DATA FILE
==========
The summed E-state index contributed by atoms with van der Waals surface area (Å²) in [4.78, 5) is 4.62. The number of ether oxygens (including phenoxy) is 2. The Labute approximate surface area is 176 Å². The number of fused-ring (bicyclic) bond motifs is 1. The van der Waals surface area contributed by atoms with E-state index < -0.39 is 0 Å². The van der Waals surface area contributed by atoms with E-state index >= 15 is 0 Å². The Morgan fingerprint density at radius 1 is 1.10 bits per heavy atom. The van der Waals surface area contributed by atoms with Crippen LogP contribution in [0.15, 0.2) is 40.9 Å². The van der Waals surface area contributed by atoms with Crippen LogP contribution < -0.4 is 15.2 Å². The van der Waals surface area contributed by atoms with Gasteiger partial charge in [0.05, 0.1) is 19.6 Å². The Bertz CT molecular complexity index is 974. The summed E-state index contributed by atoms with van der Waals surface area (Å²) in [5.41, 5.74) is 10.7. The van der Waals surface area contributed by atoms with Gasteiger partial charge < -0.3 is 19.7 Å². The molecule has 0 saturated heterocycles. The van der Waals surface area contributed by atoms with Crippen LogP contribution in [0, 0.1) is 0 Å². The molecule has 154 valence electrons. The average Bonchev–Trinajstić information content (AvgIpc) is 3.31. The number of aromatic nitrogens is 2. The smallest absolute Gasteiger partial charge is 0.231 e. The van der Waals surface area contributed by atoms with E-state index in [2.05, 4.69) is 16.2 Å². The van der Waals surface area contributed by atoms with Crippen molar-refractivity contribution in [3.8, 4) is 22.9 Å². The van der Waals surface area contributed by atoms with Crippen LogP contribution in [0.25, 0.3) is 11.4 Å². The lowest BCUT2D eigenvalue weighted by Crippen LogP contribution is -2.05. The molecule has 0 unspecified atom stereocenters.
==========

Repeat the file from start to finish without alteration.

The summed E-state index contributed by atoms with van der Waals surface area (Å²) in [4.78, 5) is 4.62. The number of ether oxygens (including phenoxy) is 2. The Labute approximate surface area is 176 Å². The number of fused-ring (bicyclic) bond motifs is 1. The van der Waals surface area contributed by atoms with E-state index < -0.39 is 0 Å². The van der Waals surface area contributed by atoms with E-state index >= 15 is 0 Å². The Morgan fingerprint density at radius 1 is 1.10 bits per heavy atom. The van der Waals surface area contributed by atoms with Crippen LogP contribution in [0.15, 0.2) is 40.9 Å². The van der Waals surface area contributed by atoms with Crippen LogP contribution < -0.4 is 15.2 Å². The van der Waals surface area contributed by atoms with Gasteiger partial charge in [0.05, 0.1) is 19.6 Å². The Bertz CT molecular complexity index is 974. The summed E-state index contributed by atoms with van der Waals surface area (Å²) in [5.41, 5.74) is 10.7. The van der Waals surface area contributed by atoms with Gasteiger partial charge < -0.3 is 19.7 Å². The molecule has 0 saturated heterocycles. The van der Waals surface area contributed by atoms with Crippen LogP contribution in [0, 0.1) is 0 Å². The molecule has 154 valence electrons. The average Bonchev–Trinajstić information content (AvgIpc) is 3.31. The number of aromatic nitrogens is 2. The smallest absolute Gasteiger partial charge is 0.231 e. The van der Waals surface area contributed by atoms with E-state index in [2.05, 4.69) is 16.2 Å². The van der Waals surface area contributed by atoms with Crippen molar-refractivity contribution in [3.8, 4) is 22.9 Å². The van der Waals surface area contributed by atoms with Crippen LogP contribution in [0.25, 0.3) is 11.4 Å². The lowest BCUT2D eigenvalue weighted by Crippen LogP contribution is -2.05. The molecule has 0 unspecified atom stereocenters.